Sunday, March 17, 2013

IEP Consideration & Assistive Technology

IEP, Individual Education Plan, consideration is the process in which the IEP team members use information analysis to determine student needs for assistive technology (AT). The team members use a student centered, task-focused, and environmentally relevant process to consider a students need for assistive technology. 

Below is a list of questions that can be asked when determining what AT device would best support the  individual or child:

  • What does your child need to do but is unable to do because of his/her disability?
  • What are your child’s customary environments? 
  • What are your child’s biggest educational challenges
  • What assistive technology tools are available to help your child overcome these challenges?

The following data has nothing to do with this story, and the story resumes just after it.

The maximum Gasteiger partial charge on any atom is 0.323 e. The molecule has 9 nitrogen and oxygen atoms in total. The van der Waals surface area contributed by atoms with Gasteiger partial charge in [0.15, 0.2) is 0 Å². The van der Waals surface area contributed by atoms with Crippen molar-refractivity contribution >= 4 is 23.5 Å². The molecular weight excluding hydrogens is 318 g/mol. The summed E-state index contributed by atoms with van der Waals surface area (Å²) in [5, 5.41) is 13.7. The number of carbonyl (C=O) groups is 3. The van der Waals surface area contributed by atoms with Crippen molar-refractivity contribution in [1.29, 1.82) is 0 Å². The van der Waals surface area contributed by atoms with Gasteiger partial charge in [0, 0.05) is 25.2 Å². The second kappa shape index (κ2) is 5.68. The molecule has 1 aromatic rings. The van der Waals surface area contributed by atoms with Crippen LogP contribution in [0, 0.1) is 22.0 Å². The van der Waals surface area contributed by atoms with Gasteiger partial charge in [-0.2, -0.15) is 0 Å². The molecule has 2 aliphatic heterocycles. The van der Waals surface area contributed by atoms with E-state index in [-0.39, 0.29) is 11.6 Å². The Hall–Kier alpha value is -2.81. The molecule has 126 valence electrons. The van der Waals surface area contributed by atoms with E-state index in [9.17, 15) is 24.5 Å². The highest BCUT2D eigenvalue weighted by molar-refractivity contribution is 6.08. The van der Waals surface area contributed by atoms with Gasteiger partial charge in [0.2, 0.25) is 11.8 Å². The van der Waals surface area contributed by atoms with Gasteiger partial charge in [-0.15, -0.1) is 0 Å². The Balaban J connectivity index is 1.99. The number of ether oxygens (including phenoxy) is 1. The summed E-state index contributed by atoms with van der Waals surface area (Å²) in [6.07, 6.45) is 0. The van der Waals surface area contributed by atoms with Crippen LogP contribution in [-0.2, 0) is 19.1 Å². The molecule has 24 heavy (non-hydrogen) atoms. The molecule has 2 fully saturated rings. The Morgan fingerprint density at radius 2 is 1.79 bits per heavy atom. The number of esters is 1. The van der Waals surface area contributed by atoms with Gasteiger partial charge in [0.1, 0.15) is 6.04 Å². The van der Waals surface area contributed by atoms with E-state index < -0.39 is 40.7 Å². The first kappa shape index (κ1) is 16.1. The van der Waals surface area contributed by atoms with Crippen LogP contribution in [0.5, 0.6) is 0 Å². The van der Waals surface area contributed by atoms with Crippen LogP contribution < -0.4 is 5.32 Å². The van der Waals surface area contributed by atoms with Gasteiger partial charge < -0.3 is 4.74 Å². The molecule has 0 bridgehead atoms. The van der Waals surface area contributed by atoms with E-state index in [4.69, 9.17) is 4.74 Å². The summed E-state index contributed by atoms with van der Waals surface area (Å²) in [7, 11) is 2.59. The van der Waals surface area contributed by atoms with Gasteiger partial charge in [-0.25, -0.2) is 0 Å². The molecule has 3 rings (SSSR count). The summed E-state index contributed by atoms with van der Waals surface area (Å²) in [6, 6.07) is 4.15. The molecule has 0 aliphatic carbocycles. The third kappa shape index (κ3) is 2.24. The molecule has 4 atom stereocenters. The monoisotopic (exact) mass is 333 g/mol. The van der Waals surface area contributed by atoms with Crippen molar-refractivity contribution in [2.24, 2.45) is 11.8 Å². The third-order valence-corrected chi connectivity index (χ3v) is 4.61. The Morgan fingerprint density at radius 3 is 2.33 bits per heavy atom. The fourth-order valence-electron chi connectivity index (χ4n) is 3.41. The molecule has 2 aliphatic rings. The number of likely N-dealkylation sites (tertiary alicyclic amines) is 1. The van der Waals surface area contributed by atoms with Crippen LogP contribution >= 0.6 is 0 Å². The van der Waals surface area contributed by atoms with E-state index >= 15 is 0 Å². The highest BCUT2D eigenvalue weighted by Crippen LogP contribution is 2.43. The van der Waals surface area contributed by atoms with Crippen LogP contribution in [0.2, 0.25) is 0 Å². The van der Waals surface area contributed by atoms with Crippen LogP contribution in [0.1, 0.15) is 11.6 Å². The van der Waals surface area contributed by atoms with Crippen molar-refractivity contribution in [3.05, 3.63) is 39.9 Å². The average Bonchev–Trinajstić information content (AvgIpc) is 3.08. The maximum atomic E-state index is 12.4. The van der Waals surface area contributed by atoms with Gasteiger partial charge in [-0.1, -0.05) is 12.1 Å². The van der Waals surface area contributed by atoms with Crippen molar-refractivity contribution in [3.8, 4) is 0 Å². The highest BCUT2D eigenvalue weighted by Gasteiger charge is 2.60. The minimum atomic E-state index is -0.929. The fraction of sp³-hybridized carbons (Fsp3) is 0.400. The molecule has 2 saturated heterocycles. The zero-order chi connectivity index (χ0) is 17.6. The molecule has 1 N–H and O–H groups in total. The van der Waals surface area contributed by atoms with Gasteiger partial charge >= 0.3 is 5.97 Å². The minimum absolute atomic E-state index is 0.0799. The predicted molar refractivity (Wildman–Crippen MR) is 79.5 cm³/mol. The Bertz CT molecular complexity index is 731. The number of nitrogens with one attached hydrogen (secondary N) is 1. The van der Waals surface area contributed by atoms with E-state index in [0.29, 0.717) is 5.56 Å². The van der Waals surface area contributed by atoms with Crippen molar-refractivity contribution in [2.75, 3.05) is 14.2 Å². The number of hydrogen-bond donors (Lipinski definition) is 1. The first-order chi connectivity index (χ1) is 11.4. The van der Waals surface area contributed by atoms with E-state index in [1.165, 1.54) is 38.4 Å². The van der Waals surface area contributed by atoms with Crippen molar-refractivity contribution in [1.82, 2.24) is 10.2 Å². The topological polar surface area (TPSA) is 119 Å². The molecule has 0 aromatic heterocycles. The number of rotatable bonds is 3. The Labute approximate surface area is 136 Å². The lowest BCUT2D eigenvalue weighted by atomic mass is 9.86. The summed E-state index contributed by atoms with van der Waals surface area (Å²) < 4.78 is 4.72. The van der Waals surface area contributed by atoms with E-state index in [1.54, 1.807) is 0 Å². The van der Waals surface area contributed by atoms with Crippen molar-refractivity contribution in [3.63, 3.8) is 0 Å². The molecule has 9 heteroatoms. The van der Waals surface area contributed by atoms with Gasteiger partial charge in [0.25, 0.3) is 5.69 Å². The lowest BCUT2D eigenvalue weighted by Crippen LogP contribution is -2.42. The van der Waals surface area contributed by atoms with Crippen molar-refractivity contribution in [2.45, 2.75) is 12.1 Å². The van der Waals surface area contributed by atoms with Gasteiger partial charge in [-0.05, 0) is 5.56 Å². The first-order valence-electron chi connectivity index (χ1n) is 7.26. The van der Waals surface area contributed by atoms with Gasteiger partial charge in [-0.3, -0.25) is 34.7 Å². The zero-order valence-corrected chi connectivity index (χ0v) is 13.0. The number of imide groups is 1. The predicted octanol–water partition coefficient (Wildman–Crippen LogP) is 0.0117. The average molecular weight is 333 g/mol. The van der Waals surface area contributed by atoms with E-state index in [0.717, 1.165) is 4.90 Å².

• What criteria will be used to later determine if the AT has been successful in helping your child in his/her educational program?
  • What are your child’s preferences in areas such as color and style? 
  • What are the specific features of the AT device that can help your child?
  • How long will this device or program remain a suitable AT device for your child?
  • What tools or devices are readily available from the school, the district, or a loan library?
  • Who will need to be trained to ensure that your child gets the maximum benefit from the AT device?

Form Used:

AT IEP Considerations (Source that provides AT solutions that can be considered for students with disabilities with a focus on area of need not disability.) 

IEP's Present Level and Annual Goal with AT Suggestions

Example 1:
Present Level of Academic Achievement and Functional Performance: Johnny uses his right hand to write and to physically position his left arm and hand. He has difficulty managing papers as he writes. He collects and utilizes a lap tray, incline board, non-slip mat and modified clipboard but often waits for staff to set up modifications.